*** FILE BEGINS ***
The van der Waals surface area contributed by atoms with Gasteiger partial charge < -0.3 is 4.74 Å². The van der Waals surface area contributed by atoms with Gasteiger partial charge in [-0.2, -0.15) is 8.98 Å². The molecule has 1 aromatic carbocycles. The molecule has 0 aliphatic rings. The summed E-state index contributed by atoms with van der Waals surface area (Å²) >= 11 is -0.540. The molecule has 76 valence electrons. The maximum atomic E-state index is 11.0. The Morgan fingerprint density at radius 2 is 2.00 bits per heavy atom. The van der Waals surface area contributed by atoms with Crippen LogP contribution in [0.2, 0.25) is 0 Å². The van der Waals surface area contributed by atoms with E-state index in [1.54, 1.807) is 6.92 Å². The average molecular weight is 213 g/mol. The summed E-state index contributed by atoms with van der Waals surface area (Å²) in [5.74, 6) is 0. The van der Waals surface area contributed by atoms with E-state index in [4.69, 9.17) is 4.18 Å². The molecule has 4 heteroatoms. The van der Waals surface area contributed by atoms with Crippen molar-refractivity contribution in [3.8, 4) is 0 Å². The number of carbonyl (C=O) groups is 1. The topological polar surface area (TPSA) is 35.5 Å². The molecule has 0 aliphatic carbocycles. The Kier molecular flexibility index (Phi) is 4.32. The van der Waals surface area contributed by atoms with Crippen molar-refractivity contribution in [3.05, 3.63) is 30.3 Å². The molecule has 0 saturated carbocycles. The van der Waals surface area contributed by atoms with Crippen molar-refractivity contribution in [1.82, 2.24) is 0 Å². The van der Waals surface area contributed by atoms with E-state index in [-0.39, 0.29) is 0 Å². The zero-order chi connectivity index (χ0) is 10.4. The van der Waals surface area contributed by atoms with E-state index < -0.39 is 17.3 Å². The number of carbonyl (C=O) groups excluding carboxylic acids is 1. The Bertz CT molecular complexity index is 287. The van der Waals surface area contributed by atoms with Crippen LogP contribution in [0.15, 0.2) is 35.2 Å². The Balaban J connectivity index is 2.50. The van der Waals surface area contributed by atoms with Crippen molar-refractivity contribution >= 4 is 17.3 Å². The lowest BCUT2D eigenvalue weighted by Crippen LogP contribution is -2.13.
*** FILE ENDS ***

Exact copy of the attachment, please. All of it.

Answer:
The van der Waals surface area contributed by atoms with Gasteiger partial charge < -0.3 is 4.74 Å². The van der Waals surface area contributed by atoms with Gasteiger partial charge in [-0.2, -0.15) is 8.98 Å². The molecule has 1 aromatic carbocycles. The molecule has 0 aliphatic rings. The summed E-state index contributed by atoms with van der Waals surface area (Å²) >= 11 is -0.540. The molecule has 76 valence electrons. The maximum atomic E-state index is 11.0. The Morgan fingerprint density at radius 2 is 2.00 bits per heavy atom. The van der Waals surface area contributed by atoms with Crippen LogP contribution in [0.2, 0.25) is 0 Å². The van der Waals surface area contributed by atoms with E-state index in [1.54, 1.807) is 6.92 Å². The average molecular weight is 213 g/mol. The summed E-state index contributed by atoms with van der Waals surface area (Å²) in [5.74, 6) is 0. The van der Waals surface area contributed by atoms with E-state index in [4.69, 9.17) is 4.18 Å². The molecule has 4 heteroatoms. The van der Waals surface area contributed by atoms with Crippen molar-refractivity contribution in [3.8, 4) is 0 Å². The number of carbonyl (C=O) groups is 1. The topological polar surface area (TPSA) is 35.5 Å². The molecule has 0 aliphatic carbocycles. The Kier molecular flexibility index (Phi) is 4.32. The van der Waals surface area contributed by atoms with Crippen molar-refractivity contribution in [3.05, 3.63) is 30.3 Å². The molecule has 0 saturated carbocycles. The van der Waals surface area contributed by atoms with Crippen molar-refractivity contribution in [1.82, 2.24) is 0 Å². The van der Waals surface area contributed by atoms with E-state index in [-0.39, 0.29) is 0 Å². The zero-order chi connectivity index (χ0) is 10.4. The van der Waals surface area contributed by atoms with E-state index < -0.39 is 17.3 Å². The number of carbonyl (C=O) groups excluding carboxylic acids is 1. The Bertz CT molecular complexity index is 287. The van der Waals surface area contributed by atoms with Crippen LogP contribution in [0.15, 0.2) is 35.2 Å². The Balaban J connectivity index is 2.50. The van der Waals surface area contributed by atoms with Crippen molar-refractivity contribution >= 4 is 17.3 Å². The lowest BCUT2D eigenvalue weighted by Crippen LogP contribution is -2.13.